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Meter impedance

Discussion in 'Electronic Basics' started by James Harris, Oct 9, 2003.

  1. James Harris

    James Harris Guest

    Beginner question: was trying to check voltages on a microphone
    amplifier board last night but had more than a sneaking
    suspicion that my meter was more of a load than the circuit.
    Transistor base bias currents were set in a resistor ladder that
    had over 1.5MOhms between 9v supply and ground. Query is, Would
    I have been better to use a digital voltmeter due to its higher
    impedance? - They do normally have higher imedances, don't they?
    TIA
    James
     
  2. John Fields

    John Fields Guest

    ---
    You haven't said anything about the impedance of _your_ meter, but
    most DMM's look like 10M ohms shunted by some 10's of picoFarads, so if
    you're using a moving coil meter on a low voltage range it's not likely
    that it'll be that high.

    An easy way to find out what your meter looks like on any given voltage
    range is to measure a voltage and then, without changing the voltage
    range, to make the meter part of a voltage divider, like this:


    +V
    |
    [POT]
    |
    [METER]
    |
    GND

    Assuming the voltage you measured was +V, adjust the pot until the
    meter reading is 1/2 of that, then disconnect the pot from +V and
    measure its resistance. The resistance you measure will be the
    impedance (well, the resistance, actually) of the meter on that range.
    Easy, huh?-)
     
  3. Spajky

    Spajky Guest

    yes, ... yes ...


    -- Regards, SPAJKY
    & visit site - http://www.spajky.vze.com
    Celly-III OC-ed,"Tualatin on BX-Slot1-MoBo!"
    E-mail AntiSpam: remove ##
     
  4. John Fortier

    John Fortier Guest

    Older analog multimeters generally had input impedances in the tens of
    killohm range, which made them pretty useless when measuring high impedance
    sources.

    Digital meters have far higher input impedances and if the meter in question
    has a JFET or MOSFET input, you can forget about loading effects.

    I can well remember measuring the anode voltage of an amplifier tube at just
    over thirty volts and receiving a significant belt from it when I tried to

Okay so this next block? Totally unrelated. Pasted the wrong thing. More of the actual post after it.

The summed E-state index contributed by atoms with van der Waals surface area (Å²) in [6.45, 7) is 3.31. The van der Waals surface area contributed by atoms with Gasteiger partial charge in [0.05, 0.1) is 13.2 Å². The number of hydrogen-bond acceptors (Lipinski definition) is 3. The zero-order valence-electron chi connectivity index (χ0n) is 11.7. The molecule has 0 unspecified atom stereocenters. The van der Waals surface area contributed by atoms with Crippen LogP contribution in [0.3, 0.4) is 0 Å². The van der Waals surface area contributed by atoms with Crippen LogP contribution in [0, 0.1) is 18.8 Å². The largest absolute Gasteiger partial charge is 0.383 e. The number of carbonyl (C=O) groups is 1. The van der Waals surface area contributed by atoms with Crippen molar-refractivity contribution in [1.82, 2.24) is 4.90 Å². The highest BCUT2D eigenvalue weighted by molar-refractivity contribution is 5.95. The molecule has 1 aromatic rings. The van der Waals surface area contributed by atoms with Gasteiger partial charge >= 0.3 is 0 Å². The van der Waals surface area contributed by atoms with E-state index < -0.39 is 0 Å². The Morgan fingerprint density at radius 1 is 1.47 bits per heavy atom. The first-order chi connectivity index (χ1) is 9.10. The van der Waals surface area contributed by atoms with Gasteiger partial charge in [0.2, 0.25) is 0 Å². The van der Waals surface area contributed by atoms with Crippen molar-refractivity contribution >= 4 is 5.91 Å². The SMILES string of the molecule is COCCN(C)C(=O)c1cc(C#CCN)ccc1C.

pull the anode cap off! In fact, my experiences with transmitters have
    generally been less than happy (ref; welding my elbow to a tuning coil!)

    John
     
  5. Steve

    Steve Guest


    Seems you already know the answer! Yes, DMM would be better. My
    analogue meter has a 20kOhm/VDC sensitivity, by DMM has 10Mohm on all
    ranges. Quite a difference when you're looking at 1.5Mohms!

    10Mohm in parallel with 1.5Mohm and you get around 1.3Mohm. Looking
    at a base bias voltage you'd be in a low range, say 2.5V, making for
    50kohm meter impedance. Put this in parallel with 1.5Mohm and you get
    around 48.4kohm!!!

    Be aware that not ALL DMMs have 10Mohm impedance, the cheaper ones
    tend to be more like 1Mohm. You can get a fairly decent one for
    AUD$40-$60.

    niftydog
     
  6. JeffM

    JeffM Guest

    They do normally have higher imedances, don't they?

    As a rule, yes.

    I really hate it when folks specify "DVM" instead of "high impedence meter"
    --or even better, "meter with 10Mohm or higher input impedence".

    There's nothing magical about "digital";
    anyone can build a DVM with a 1Mohm input (or even 1kohm) if he decides to.
     
  7. That isn't quite right. I'm SURE somone will correct me if I'm in
    error on this. A 20,000 ohm/volt meter will present a 60K load set to
    3 volt scale. Set it to 100 volt scale and its 2 meg. So, on a 1000
    volt setting its 20 meg. The load of the digital meter is 10-11 meg
    all the time so it would load less on low voltage settings but more on
    high voltage. My old analog was 50K ohm/volt.

    As for your jolt, 30 volts was the DC component. What was the AC? I
    trust you only made that mistake once (like I did).
    GG
     
  8. John Fortier

    John Fortier Guest

    I was using a rugged old AVO, the military version, and the measured
    voltages were well known to be inaccurate when measuring high impedance
    source voltages. What the actual internal resistance was, I must admit I
    have no idea, but I wasn't the only one to fall foul of this particular
    error.

    After this and the elbow welding incident, I became extremely cautious. As
    to what the AC component was, the transmitter in question was capable of 2
    KW VHF, so I think the answer there is HIGH!

    John
     
  9. James Harris

    James Harris Guest

    I appreciate all the help you guys have given. I'm now convinced
    to look out for a digital meter - and will be checking the
    impedance spec carefully!
    Thanks, James

    he decides to.
     
  10. James Harris

    James Harris Guest

    John,

    Not sure if this is very accurate but it's close enough. On
    10VDC range, I read meter resistance as 150K, and on 2.5VDC
    range resistance as 310K. Am convinced and have bought a DMM
    with a 10MOhm impedance on DCV.

    Thanks,
    James

     
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